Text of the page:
William Russell was a canny spin bowler and forceful batter who played over a hundred times for Glamorgan between 1897 and 1906 following a move to South Wales from the Middlesex groundstaff. He had spent a couple of years at Lord’s but, without the prospect of playing 1st XI cricket, he welcomed an offer in 1896 from Harry Ebsworth, the well-to-do businessman who owned Llandough Castle, to move to South Wales and act as groundsman-professional at Cowbridge. He had also received an offer to join his native Sussex, but it was only for a year, so by moving to South Wales to work for such an influential figure as Ebsworth, there was a chance to play regularly for Glamorgan.
Ebsworth had already invested considerable sums in acquiring the five and a half acre field, known as Cae Wyndham, at the western end of the market town, and had already employed Kent’s Alex Hearne in laying a wicket and creating practice facilities. The presence of the Middlesex man in the area was good news for the Glamorgan hierarchy who duly included the all-rounder in their squad in early June 1897 for their inaugural match as a Minor County against Surrey 2nd XI at The Oval.
However, the terms offered to Russell and the Cowbridge club for his release were quite modest and with plenty or work to be done at Cae Wyndham, Ebsworth refused to release him for the match in London. Several attempts were made by the Glamorgan officials to get Ebsworth to change his mind, but the financial terms remained the same and the stood firm. In fact, he was not the sort of man to be trifled with as his lavish home contained tokens of his skill with the rifle, including an enormous stuffed brown bear which he had, apparently, shot at close range whilst on a business trip to Russia.
Russell’s unavailability was a blow to Jack Brain and his team, and it came as no surprise that Ebsworth was pilloried in the Press for what was portrayed as selfish actions rather thinking of the good his release would create. The Western Mail’s correspondent summed up the situation by saying “Russell’s inclusion would help the side to win a match in which the victory would do the Welsh county no end of good, for the winning or losing of this game may have much to do with the future of Glamorgan cricket.”
The game ended in a draw, but an olive branch came from Ebsworth when a month later, he released Russell for the match against the MCC at the Arms Park. The all-rounder however went wicketless, and scored just 9 and 14, and did not really justify the sum demanded for his release. Consequently, Glamorgan looked elsewhere for their professional talent for the remainder of the 1897 season.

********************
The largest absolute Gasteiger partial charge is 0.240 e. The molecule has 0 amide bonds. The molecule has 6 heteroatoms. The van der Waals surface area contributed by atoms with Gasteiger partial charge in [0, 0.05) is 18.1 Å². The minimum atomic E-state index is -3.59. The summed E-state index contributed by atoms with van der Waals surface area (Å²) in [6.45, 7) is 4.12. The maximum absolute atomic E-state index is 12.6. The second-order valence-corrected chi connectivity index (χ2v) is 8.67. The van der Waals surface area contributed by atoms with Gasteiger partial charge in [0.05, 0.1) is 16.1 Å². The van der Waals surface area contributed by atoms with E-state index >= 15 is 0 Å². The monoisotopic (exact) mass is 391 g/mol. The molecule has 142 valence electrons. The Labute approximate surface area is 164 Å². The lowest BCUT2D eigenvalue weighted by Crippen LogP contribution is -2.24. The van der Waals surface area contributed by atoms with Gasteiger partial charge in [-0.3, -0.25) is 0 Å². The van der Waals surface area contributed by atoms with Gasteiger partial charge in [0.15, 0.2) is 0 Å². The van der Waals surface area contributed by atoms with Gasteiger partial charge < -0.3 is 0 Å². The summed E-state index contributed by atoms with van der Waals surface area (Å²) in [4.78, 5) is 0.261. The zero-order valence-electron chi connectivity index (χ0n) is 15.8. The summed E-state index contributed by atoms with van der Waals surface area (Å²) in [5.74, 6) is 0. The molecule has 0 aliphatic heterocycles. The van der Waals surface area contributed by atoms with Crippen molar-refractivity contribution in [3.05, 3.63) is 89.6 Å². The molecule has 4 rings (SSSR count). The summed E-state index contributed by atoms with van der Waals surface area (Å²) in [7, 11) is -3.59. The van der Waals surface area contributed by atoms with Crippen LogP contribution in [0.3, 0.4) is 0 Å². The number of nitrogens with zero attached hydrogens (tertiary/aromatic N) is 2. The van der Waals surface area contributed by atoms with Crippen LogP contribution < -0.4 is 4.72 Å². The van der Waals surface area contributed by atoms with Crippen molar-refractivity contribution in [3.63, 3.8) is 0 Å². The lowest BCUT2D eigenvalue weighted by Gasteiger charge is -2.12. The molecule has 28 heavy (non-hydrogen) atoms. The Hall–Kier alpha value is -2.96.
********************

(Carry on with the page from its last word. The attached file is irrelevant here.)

The dispute did nobody any favours, especially with Ebsworth eager to raise the standard of Cowbridge CC by having a county cricketer in their ranks, and someone who could help attract better players and decent fixtures. In a bid to settle things, Ebsworth agreed to release Russell for their Minor County Championship match in June 1898 against Cornwall at Swansea. Once again, he did little in the game, making a duck and taking a sole wicket as Glamorgan won by ten wickets.
Nevertheless, it was a start, and a deal, agreeable to both parties, was duly agreed upon in late July and with the ink barely dry on the paperwork, the all-rounder took ten wickets and struck a half-century against Wiltshire at the Arms Park, before a month later taking eleven wickets in the visit to Penzance for the away match with Cornwall. He also impressed greatly as a fielder at cover point, and proof that his star was in ascent came during 1899 as William struck his first century for Glamorgan, making 143 against Berkshire at the Arms Park, besides sharing a stand of 148 for the third wicket with Herbie Morgan. Their efforts saw Glamorgan amass 428 – at the time, the Club’s highest-ever total – and the following day, Berkshire were forced to follow-on before succumbing to the Welsh bowlers for a second time as Glamorgan secured an innings victory.
Although he failed to reach three figures in 1900, Russell’s spin bowling was to the fore again, with a ten wicket haul against Wiltshire at Swansea, plus nine against both Surrey 2nd XI at The Oval and Berkshire at Reading, with his efforts in the latter game helping Glamorgan to share the Minor County title. The next two summers saw him make, in all, just over 500 runs and a tally of just 60 wickets suggested his bowling prowess was on the wane.
There were rumours of heavy drinking and during 1903 some Glamorgan officials considered whether or not to terminate his contract. But in the last match of the season he bounced back to form claiming a ten-wicket match haul against Devon at Exeter, besides taking career-best figures of 7/43. But he only took seven wickets the following summer for Glamorgan and averaged just nine with the bat. In his defence, William had picked up a few niggling injuries and to his great delight, he was back to form in 1905 with 456 runs as well as 30 wickets.
It was not though the start of a renaissance to his career, as he made only 105 runs at an average of a mere six in 1906, and despite taking 6/8 against Durham at the Arms Park, the Glamorgan committee opted against using the services of the professional in future seasons. The loss of the Glamorgan contract hit him hard and his health deteriorated during 1907. Some believe his off-field excesses had finally caught up with him, but he had been a very popular and well-liked professional at Cowbridge CC and, following his death in March 1908, there was a massive turn out from the local community for his funeral.
Born – Robertsbridge, Sussex 1870.
Died – Cowbridge, 8 March 1908.
Batting and Fielding Record
Minor County Championship – 143 v Berkshire at Cardiff Arms Park, 1899 and 7/43 v Devon at Exeter, 1903.
Minor County Friendlies – 93 v Monmouthshire at Cardiff Arms Park, 1900 and 5/46 v Cornwall at Truro, 1899.